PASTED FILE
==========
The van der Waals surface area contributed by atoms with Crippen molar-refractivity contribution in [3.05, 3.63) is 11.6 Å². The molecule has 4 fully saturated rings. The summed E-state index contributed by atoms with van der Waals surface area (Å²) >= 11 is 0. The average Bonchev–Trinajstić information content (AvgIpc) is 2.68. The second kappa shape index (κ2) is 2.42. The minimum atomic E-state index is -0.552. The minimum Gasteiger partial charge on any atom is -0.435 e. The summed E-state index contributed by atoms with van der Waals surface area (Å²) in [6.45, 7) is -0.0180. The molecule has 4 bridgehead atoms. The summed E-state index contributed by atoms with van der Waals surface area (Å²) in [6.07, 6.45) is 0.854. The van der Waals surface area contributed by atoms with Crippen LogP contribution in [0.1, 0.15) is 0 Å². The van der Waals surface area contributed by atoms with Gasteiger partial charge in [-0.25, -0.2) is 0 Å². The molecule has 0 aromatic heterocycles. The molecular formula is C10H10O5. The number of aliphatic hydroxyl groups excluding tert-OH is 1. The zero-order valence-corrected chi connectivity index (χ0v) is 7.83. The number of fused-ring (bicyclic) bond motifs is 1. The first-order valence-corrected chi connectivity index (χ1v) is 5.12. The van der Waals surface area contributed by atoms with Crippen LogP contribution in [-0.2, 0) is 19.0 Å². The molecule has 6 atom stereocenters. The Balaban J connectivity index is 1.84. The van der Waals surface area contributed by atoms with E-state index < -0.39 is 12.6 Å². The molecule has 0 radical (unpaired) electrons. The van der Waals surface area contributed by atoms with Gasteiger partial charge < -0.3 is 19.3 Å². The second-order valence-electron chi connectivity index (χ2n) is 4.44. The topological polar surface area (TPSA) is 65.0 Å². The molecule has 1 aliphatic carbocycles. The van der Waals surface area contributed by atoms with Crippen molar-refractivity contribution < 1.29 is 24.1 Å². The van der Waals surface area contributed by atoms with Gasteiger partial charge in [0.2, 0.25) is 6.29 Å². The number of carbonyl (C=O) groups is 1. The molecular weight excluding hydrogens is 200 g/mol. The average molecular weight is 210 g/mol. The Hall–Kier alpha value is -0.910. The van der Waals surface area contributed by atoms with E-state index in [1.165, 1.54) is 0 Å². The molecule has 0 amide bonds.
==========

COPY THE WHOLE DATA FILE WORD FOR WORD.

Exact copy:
The van der Waals surface area contributed by atoms with Crippen molar-refractivity contribution in [3.05, 3.63) is 11.6 Å². The molecule has 4 fully saturated rings. The summed E-state index contributed by atoms with van der Waals surface area (Å²) >= 11 is 0. The average Bonchev–Trinajstić information content (AvgIpc) is 2.68. The second kappa shape index (κ2) is 2.42. The minimum atomic E-state index is -0.552. The minimum Gasteiger partial charge on any atom is -0.435 e. The summed E-state index contributed by atoms with van der Waals surface area (Å²) in [6.45, 7) is -0.0180. The molecule has 4 bridgehead atoms. The summed E-state index contributed by atoms with van der Waals surface area (Å²) in [6.07, 6.45) is 0.854. The van der Waals surface area contributed by atoms with Crippen LogP contribution in [0.1, 0.15) is 0 Å². The van der Waals surface area contributed by atoms with Gasteiger partial charge in [-0.25, -0.2) is 0 Å². The molecule has 0 aromatic heterocycles. The molecular formula is C10H10O5. The number of aliphatic hydroxyl groups excluding tert-OH is 1. The zero-order valence-corrected chi connectivity index (χ0v) is 7.83. The number of fused-ring (bicyclic) bond motifs is 1. The first-order valence-corrected chi connectivity index (χ1v) is 5.12. The van der Waals surface area contributed by atoms with Crippen LogP contribution in [-0.2, 0) is 19.0 Å². The molecule has 6 atom stereocenters. The Balaban J connectivity index is 1.84. The van der Waals surface area contributed by atoms with E-state index < -0.39 is 12.6 Å². The molecule has 0 radical (unpaired) electrons. The van der Waals surface area contributed by atoms with Gasteiger partial charge < -0.3 is 19.3 Å². The second-order valence-electron chi connectivity index (χ2n) is 4.44. The topological polar surface area (TPSA) is 65.0 Å². The molecule has 1 aliphatic carbocycles. The van der Waals surface area contributed by atoms with Crippen molar-refractivity contribution < 1.29 is 24.1 Å². The van der Waals surface area contributed by atoms with Gasteiger partial charge in [0.2, 0.25) is 6.29 Å². The number of carbonyl (C=O) groups is 1. The molecular weight excluding hydrogens is 200 g/mol. The average molecular weight is 210 g/mol. The Hall–Kier alpha value is -0.910. The van der Waals surface area contributed by atoms with E-state index in [1.165, 1.54) is 0 Å². The molecule has 0 amide bonds.